Bingo calls from the past and their meanings: All the numbers nicknames and sayings 1-90
You don't have to know the names of your fat ladies and your little ducks if you want to learn more about some of our most beloved traditional bingo calls.
Bingo calling is part of the fun and enjoyment of bingo. We have compiled a comprehensive guide for beginners and those who are more experienced at calling bingo.
Modern bingo calls have evolved over the years, but this guide will focus on the best classics. Below, discover the meaning of some of your most beloved traditional bingo calls. You might be fascinated to learn that the original form of bingo was created in Italy in the 1500s. It gained popularity in the UK in 1950s. There are many types of bingo today, and you can play some of the most popular bingo games online.
Traditional bingo calls: 1--30
The origins of this bingo call are not clear, as is the case with many other slang expressions. Kelly's Eye may refer to Ned Kelly, an Australian outlaw who was believed to have only one eye. Ned Kelly actually had two eyes, as evidenced by his death mask, which is on display at the Melbourne Gaol Museum. This is more likely to be the famous bingo call. Kelly made the helmet from letterbox metal as part of the armour his gang used in gunfights with lawmen. Another theory suggests that the number 1 was inspired by the song "Has Anyone Here Seen Kelly?" which was popularized in the early 20th century and included into American St Patrick's Day festivities.
This is the first visual clue, which appears frequently in bingo calls. The written number 2, which is similar to One Little Duck swimming, might be noticed. This is the most common name for this number. Other traditional nicknames include Cockney rhyme slang Me and You and Baby's Done, which means baby's done one or two poos. Kelly's Cousin could refer to Ned Kelly’s cousin Tom Lloyd who was a strong supporter of the Kelly Gang.
It is not surprising that our nation's favorite drink, a Cup of Tea, remains one of the most popular bingo calls. Goodness me is an abbreviation of the saying goodness gracious me. It comes from the phrase God bless me. Lady Luck might play a role in one's bingo fortunes. However, we suspect that the Lord may have other important matters to attend. Fleas are a visual reference. A flea with its back facing the number 3 appears to be a reference.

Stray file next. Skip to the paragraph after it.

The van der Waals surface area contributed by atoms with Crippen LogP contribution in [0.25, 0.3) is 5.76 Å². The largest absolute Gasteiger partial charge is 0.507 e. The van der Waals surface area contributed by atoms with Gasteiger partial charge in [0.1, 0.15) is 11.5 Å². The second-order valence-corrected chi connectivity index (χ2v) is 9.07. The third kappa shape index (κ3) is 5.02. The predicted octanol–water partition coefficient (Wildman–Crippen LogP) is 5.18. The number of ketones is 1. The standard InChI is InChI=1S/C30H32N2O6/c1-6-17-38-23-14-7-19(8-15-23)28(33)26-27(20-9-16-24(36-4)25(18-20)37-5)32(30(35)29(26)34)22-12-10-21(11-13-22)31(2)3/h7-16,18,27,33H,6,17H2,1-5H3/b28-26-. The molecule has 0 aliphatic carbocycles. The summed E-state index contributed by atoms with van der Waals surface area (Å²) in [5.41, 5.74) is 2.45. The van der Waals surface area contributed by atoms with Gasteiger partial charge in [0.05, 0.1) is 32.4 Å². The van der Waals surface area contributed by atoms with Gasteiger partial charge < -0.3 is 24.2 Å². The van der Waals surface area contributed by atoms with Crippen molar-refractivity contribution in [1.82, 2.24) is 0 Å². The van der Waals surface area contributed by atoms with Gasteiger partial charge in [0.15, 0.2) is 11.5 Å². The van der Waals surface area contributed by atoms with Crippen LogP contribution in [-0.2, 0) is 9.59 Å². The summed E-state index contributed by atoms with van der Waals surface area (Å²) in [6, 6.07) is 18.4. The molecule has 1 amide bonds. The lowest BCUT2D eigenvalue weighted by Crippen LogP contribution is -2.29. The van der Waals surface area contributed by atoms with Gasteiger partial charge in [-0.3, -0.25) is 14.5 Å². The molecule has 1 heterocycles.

Man Alive can be used to express disbelief and incredulity. It is believed that the nautical cry Man Alive was originally used by sailors to warn their crew when they find someone alive on a shipwreck. One Little Snake, which is similar to number 2, which is a duck, is another visual representation of the number's appearance.
Tom Mix, Chopsticks and Spot Below
Tom Mix was the star of the silverscreen. His daredevil actions, handsome looks and 10 gallon hat made his the first cowboy hero in silent western films. Chopsticks is another rhyme. This time it uses the East-Asian eating tools or, given the musical tradition that bingo calls have, perhaps The Celebrated Chop Waltz, aka Chopsticks. It's the favourite tune that beginner pianists first learned. Spot Below is a reference to the fact that numbers that might be misread had a dot or spot beneath to avoid confusion. A six-digit number is not mistaken for a nine-digit number in this instance.
Lucky Number Seven, a symbolism and religious belief that is believed to bring luck, is believed to bring good fortune to cultures all over the globe. According to the Judaic religions God created the world, and he rests on the seventh day. The Qu'ran speaks of seven levels of heaven, and Hindus believe there are seven higher worlds and seven lower realms. The seven steps that the Buddha's newborn son took to ascend were called Buddhism. It is one square closer to a full-house in bingo.